This post originally appeared at The Huffington Post.

"I think one of the true ways I've gotten smarter is that I've realized that there are ways other people are a lot smarter than me. My biggest asset as a writer is that I'm pretty much like everybody else. The parts of me that used to think I was different or smarter or whatever almost made me die." —David Foster Wallace

That quote from the American writer David Foster Wallace underscores one of the great lessons of life: There are plenty of people smarter than you, and you need to learn from them. This lesson applies to parenting.


When I joined National Fatherhood Initiative (NFI) 15 years ago, my daughters were 5 and 2. I had only begun my parenting journey. I knew that I had things to learn about being a good father and parent. What I didn't realize was how much I had to learn. As the old saying goes, "You don't know what you don't know."

Fortunately, my boss was Wade Horn, the first president of NFI and a child psychologist. Wade is one of the smartest people I know. He's a smart father and parent who, as a child psychologist, knows a bit about how children are wired. The most important lesson I learned from Wade? Never project your consequences on your children. Just because I didn't have a negative outcome as a consequence of a decision to engage in a risky behavior doesn't mean that my children won't have a negative outcome if they engage in the same behavior. I've applied that lesson so many times I've lost count.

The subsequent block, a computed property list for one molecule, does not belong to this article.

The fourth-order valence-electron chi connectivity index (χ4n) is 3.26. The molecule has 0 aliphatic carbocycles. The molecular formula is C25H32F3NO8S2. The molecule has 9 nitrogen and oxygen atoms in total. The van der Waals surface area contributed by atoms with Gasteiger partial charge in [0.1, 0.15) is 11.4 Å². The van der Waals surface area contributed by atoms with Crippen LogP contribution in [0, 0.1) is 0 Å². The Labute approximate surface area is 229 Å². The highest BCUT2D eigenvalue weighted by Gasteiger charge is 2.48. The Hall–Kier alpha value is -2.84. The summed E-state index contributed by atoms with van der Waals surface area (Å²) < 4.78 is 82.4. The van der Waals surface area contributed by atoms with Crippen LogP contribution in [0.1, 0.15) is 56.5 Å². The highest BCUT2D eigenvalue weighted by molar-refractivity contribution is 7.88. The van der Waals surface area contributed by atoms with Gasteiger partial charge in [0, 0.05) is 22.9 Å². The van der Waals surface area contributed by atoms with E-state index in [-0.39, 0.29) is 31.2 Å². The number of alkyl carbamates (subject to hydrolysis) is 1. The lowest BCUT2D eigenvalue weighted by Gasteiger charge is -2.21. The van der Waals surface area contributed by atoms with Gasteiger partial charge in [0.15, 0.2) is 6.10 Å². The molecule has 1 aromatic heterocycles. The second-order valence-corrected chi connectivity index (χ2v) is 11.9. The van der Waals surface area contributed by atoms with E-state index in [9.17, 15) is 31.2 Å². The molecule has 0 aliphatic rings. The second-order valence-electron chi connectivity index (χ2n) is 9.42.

Wade helped me through several difficult parenting situations. One of those occurred about three years into my tenure at NFI. My oldest daughter had become an extremely picky eater. It drove me nuts because, since my mid-20s, I've focused on eating healthy and staying fit. The fact that I had a child who wasn't eating healthily signaled my failure as a parent. I had tried many of the tactics recommended by nutrition experts to get children to eat healthy. Not one of them worked!

I was at my wit's end when I asked Wade for guidance. He smiled and chuckled when I shared my frustration and concern for my child, which initially made the situation worse as he must have thought my concern to be ridiculous. But then he explained that a lot of young children are picky eaters because it's one of the few ways they can exert control over their lives. It's not necessarily the parents' fault.

He identified, however, one way that I might have indirectly contributed to my daughter's choice -- my own picky eating habits. He pointed out that my diligence in eating healthy is type of picky eating that my daughter had undoubtedly noticed at the dinner table and during conversations about eating healthy I'd had with her and my wife, and seen in several other ways I'd reinforced that form of picky eating. He encouraged me to keep trying to expand her tastes, but to also let the situation play out as many children's tastes expand, as they get older. (I'm happy to report that hers expanded.)